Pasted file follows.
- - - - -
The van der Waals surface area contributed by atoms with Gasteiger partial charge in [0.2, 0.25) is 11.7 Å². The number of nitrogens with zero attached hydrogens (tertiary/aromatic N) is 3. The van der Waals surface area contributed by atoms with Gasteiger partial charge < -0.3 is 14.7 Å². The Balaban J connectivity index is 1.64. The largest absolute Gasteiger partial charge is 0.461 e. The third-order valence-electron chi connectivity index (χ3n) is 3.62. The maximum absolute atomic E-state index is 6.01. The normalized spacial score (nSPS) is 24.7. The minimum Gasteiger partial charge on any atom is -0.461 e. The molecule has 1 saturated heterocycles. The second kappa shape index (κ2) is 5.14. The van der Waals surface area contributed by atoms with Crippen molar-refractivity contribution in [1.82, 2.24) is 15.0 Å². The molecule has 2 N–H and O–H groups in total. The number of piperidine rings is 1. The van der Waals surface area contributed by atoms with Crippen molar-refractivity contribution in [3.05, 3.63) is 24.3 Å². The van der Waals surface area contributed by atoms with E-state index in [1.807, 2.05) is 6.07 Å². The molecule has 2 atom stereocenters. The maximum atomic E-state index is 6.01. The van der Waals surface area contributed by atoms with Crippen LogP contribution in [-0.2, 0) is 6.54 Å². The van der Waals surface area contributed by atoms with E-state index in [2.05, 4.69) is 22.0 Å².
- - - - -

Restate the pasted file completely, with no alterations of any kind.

The van der Waals surface area contributed by atoms with Gasteiger partial charge in [0.2, 0.25) is 11.7 Å². The number of nitrogens with zero attached hydrogens (tertiary/aromatic N) is 3. The van der Waals surface area contributed by atoms with Gasteiger partial charge < -0.3 is 14.7 Å². The Balaban J connectivity index is 1.64. The largest absolute Gasteiger partial charge is 0.461 e. The third-order valence-electron chi connectivity index (χ3n) is 3.62. The maximum absolute atomic E-state index is 6.01. The normalized spacial score (nSPS) is 24.7. The minimum Gasteiger partial charge on any atom is -0.461 e. The molecule has 1 saturated heterocycles. The second kappa shape index (κ2) is 5.14. The van der Waals surface area contributed by atoms with Crippen molar-refractivity contribution in [1.82, 2.24) is 15.0 Å². The molecule has 2 N–H and O–H groups in total. The number of piperidine rings is 1. The van der Waals surface area contributed by atoms with Crippen molar-refractivity contribution in [3.05, 3.63) is 24.3 Å². The van der Waals surface area contributed by atoms with E-state index in [1.807, 2.05) is 6.07 Å². The molecule has 2 atom stereocenters. The maximum atomic E-state index is 6.01. The van der Waals surface area contributed by atoms with Crippen LogP contribution in [-0.2, 0) is 6.54 Å². The van der Waals surface area contributed by atoms with E-state index in [2.05, 4.69) is 22.0 Å².